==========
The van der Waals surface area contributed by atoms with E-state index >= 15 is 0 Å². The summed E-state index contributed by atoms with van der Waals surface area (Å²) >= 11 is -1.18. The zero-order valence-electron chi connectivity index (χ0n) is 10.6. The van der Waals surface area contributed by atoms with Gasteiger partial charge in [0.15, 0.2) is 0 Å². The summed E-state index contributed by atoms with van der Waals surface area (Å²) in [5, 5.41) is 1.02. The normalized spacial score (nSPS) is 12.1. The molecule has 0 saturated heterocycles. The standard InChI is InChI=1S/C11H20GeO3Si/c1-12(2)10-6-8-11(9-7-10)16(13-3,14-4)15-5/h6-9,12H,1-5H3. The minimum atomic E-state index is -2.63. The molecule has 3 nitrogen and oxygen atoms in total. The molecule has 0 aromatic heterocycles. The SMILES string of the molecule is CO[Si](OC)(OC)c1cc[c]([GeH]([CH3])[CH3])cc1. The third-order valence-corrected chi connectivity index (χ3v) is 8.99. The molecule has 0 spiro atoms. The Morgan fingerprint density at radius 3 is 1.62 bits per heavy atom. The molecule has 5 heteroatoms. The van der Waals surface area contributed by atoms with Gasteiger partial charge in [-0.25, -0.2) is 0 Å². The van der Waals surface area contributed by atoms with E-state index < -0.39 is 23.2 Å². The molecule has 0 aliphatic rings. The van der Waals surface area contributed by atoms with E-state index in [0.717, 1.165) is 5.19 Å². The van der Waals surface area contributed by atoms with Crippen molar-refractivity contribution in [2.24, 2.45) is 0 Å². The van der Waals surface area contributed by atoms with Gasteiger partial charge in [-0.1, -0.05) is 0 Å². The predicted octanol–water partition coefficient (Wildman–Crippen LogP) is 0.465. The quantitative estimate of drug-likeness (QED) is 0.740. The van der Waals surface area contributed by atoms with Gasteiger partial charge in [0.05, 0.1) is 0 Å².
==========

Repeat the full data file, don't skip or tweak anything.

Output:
The van der Waals surface area contributed by atoms with E-state index >= 15 is 0 Å². The summed E-state index contributed by atoms with van der Waals surface area (Å²) >= 11 is -1.18. The zero-order valence-electron chi connectivity index (χ0n) is 10.6. The van der Waals surface area contributed by atoms with Gasteiger partial charge in [0.15, 0.2) is 0 Å². The summed E-state index contributed by atoms with van der Waals surface area (Å²) in [5, 5.41) is 1.02. The normalized spacial score (nSPS) is 12.1. The molecule has 0 saturated heterocycles. The standard InChI is InChI=1S/C11H20GeO3Si/c1-12(2)10-6-8-11(9-7-10)16(13-3,14-4)15-5/h6-9,12H,1-5H3. The minimum atomic E-state index is -2.63. The molecule has 3 nitrogen and oxygen atoms in total. The molecule has 0 aromatic heterocycles. The SMILES string of the molecule is CO[Si](OC)(OC)c1cc[c]([GeH]([CH3])[CH3])cc1. The third-order valence-corrected chi connectivity index (χ3v) is 8.99. The molecule has 0 spiro atoms. The Morgan fingerprint density at radius 3 is 1.62 bits per heavy atom. The molecule has 5 heteroatoms. The van der Waals surface area contributed by atoms with Gasteiger partial charge in [-0.25, -0.2) is 0 Å². The van der Waals surface area contributed by atoms with E-state index < -0.39 is 23.2 Å². The molecule has 0 aliphatic rings. The van der Waals surface area contributed by atoms with E-state index in [0.717, 1.165) is 5.19 Å². The van der Waals surface area contributed by atoms with Crippen molar-refractivity contribution in [2.24, 2.45) is 0 Å². The van der Waals surface area contributed by atoms with Gasteiger partial charge in [-0.1, -0.05) is 0 Å². The predicted octanol–water partition coefficient (Wildman–Crippen LogP) is 0.465. The quantitative estimate of drug-likeness (QED) is 0.740. The van der Waals surface area contributed by atoms with Gasteiger partial charge in [0.05, 0.1) is 0 Å².